14

“Remember, remember always, that all of us, and you and I especially, are descended from immigrants and revolutionists.” – Franklin D. Roosevelt

15

“Freedom of speech is of no use to a man who has nothing to say and freedom of worship is of no use to a man who has lost his God.” – Franklin D. Roosevelt

16

“We have faith that future generations will know that here, in the middle of the twentieth century, there came a time when men of good will found a way to unite, and produce, and fight to destroy the forces of ignorance, and intolerance, and slavery, and war.” – Franklin D. Roosevelt

17

“The peace-loving nations must make a concerted effort in opposition to those violations of treaties and those ignorings of humane instincts which today are creating a state of international anarchy and instability from which there is no escape through mere isolation or neutrality.” – Franklin D. Roosevelt

18

“It is possible that when the banks resume a very few people who have not recovered from their fear may again begin withdrawels. Let me make it clear to you that the banks will take care of all needs except of course the hysterical demands of hoarders–and it is my belief that hoarding during the past week has become an exceedingly unfashionable pastime in every part of our nation. It needs no prophet to tell you that when the people find that they can get their money–that they can get it when they want it for all legitimate purposes–the phantom of fear will soon be laid. People will again be glad to have their money where it will be safely taken care of and where they can use it conveniently at any time. I can assure you, my friends, that it is safer to keep your money in a reopened bank than it is to keep it under a mattress.” – Franklin D. Roosevelt

19

“But while they prate of economic laws, men and women are starving. We must lay hold of the fact that economic laws are not made by nature. They are made by human beings.” – Franklin D. Roosevelt

20

“Real estate cannot be lost or stolen, nor can it be carried away. Purchased with common sense, paid for in full, and managed with reasonable care, it is about the safest investment in the world.” – Franklin D. Roosevelt

21

“It is common sense to take a method and try it. If it fails, admit it frankly and try another. But above all, try something.” – Franklin D. Roosevelt

22

“You often hear people speaking as if life was like striving upward toward a mountain peak. That is not so. Life is as if you were traveling a ridge crest. You have the gulf of inefficiency on one side and the gulf of wickedness on the other, and it helps not to have avoided one gulf if you fall into the other.” – Franklin D. Roosevelt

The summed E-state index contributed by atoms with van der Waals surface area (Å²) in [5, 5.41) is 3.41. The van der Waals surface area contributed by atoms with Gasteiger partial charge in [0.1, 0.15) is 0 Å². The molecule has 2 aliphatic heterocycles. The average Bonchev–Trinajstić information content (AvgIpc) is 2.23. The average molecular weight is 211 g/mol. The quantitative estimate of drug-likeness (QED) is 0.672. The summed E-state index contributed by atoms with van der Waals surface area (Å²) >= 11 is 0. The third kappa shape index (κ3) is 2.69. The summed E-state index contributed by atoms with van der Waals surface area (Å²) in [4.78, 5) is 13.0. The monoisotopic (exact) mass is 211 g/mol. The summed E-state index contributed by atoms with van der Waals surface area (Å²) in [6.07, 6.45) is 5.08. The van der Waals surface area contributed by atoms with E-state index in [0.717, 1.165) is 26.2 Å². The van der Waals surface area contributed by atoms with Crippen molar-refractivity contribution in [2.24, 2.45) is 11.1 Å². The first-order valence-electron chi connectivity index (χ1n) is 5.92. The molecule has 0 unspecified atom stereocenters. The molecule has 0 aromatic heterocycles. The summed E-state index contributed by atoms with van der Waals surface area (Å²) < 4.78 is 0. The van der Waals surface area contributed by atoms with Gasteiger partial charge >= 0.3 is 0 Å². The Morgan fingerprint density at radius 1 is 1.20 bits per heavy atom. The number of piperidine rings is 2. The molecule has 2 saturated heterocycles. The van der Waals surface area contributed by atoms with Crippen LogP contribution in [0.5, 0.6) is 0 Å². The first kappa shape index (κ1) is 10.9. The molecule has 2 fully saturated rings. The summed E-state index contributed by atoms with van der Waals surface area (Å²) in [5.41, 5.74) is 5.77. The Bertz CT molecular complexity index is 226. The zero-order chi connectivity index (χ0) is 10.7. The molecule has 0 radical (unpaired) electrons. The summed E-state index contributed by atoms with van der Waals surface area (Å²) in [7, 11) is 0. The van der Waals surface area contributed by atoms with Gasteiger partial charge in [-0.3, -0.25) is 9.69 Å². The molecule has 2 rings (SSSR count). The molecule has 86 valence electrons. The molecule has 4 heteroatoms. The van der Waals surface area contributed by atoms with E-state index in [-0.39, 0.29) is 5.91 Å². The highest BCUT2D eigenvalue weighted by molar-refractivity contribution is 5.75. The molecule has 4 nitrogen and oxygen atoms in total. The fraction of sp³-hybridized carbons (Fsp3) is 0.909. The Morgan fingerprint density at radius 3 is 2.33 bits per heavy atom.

23

“Democracy alone, of all forms of government, enlists the full force of men’s enlightened will.” – Franklin D. Roosevelt

24

“Be sincere, be brief, be seated.” – Franklin D. Roosevelt

25

“We Americans of today, together with our allies, are passing through a period of supreme test. It is a test of our courage—of our resolve—of our wisdom—our essential democracy. If we meet that test—successfully and honorably—we shall perform a service of historic importance which men and women and children will honor throughout all time. As I stand here today, having taken the solemn oath of office in the presence of my fellow countrymen—in the presence of our God— I know that it is America’s purpose that we shall not fail.” – Franklin D. Roosevelt

26

“Much has been given us, and much will rightfully be expected from us. We have duties to others and duties to ourselves; and we can shirk neither. We have become a great nation, forced by the fact of its greatness into relations with the other nations of the earth, and we must behave as be seen as a people with such responsibilities.” – Franklin D. Roosevelt

27

“If you treat people right they will treat you right — ninety percent of the time.” – Franklin D. Roosevelt

28

“It isn’t sufficient just to want – you’ve got to ask yourself what you are going to do to get the things you want.” – Franklin D. Roosevelt

29

“Enduring peace cannot be bought at the cost of other people’s freedom.” – Franklin D. Roosevelt

30

“I’m not the smartest fellow in the world, but I can sure pick smart colleagues.” – Franklin D. Roosevelt

31

“We can afford all that we need, but we cannot afford all that we want.” – Franklin D. Roosevelt

32

“It is a bad thing for a nation to raise and to admire a false standard of success; and there can be no falser standard than that set by the deification of material well-being in and for itself.” – Franklin D. Roosevelt

33

“These dark days will be worth all they cost us if they teach us that our true destiny is not to be ministered unto but to minister to ourselves and to our fellow men.” – Franklin D. Roosevelt

34

“So many figures are quoted to prove so many things. Sometimes it depends on what paper you read or what broadcast you listen in on.” – Franklin D. Roosevelt

35

“We … would rather die on our feet than live on our knees.” – Franklin D. Roosevelt

36

“To those people who say that our expenditures for public works and for other means for recovery are a waste that we cannot afford, I answer that no country, however rich, can afford the waste of its human resources. Demoralization caused by vast unemployment is our greatest extravagance. Morally, it is the greatest menace to our social order. Some people try to tell me that we must make up our minds that for the future we shall permanently have millions of unemployed just as other countries have had them for over a decade. What may be necessary for those other countries is not my responsibility to determine. But as for this country, I stand or fall by my refusal to accept as a necessary condition of our future a permanent army of unemployed. On the contrary, we must make it a national principle that we will not tolerate a large army of unemployed, that we will arrange our national economy to end our present unemployment as soon as we can and then to take wise measures against its return. I do not want to think that it is the destiny of any American to remain permanently on relief rolls.” – Franklin D. Roosevelt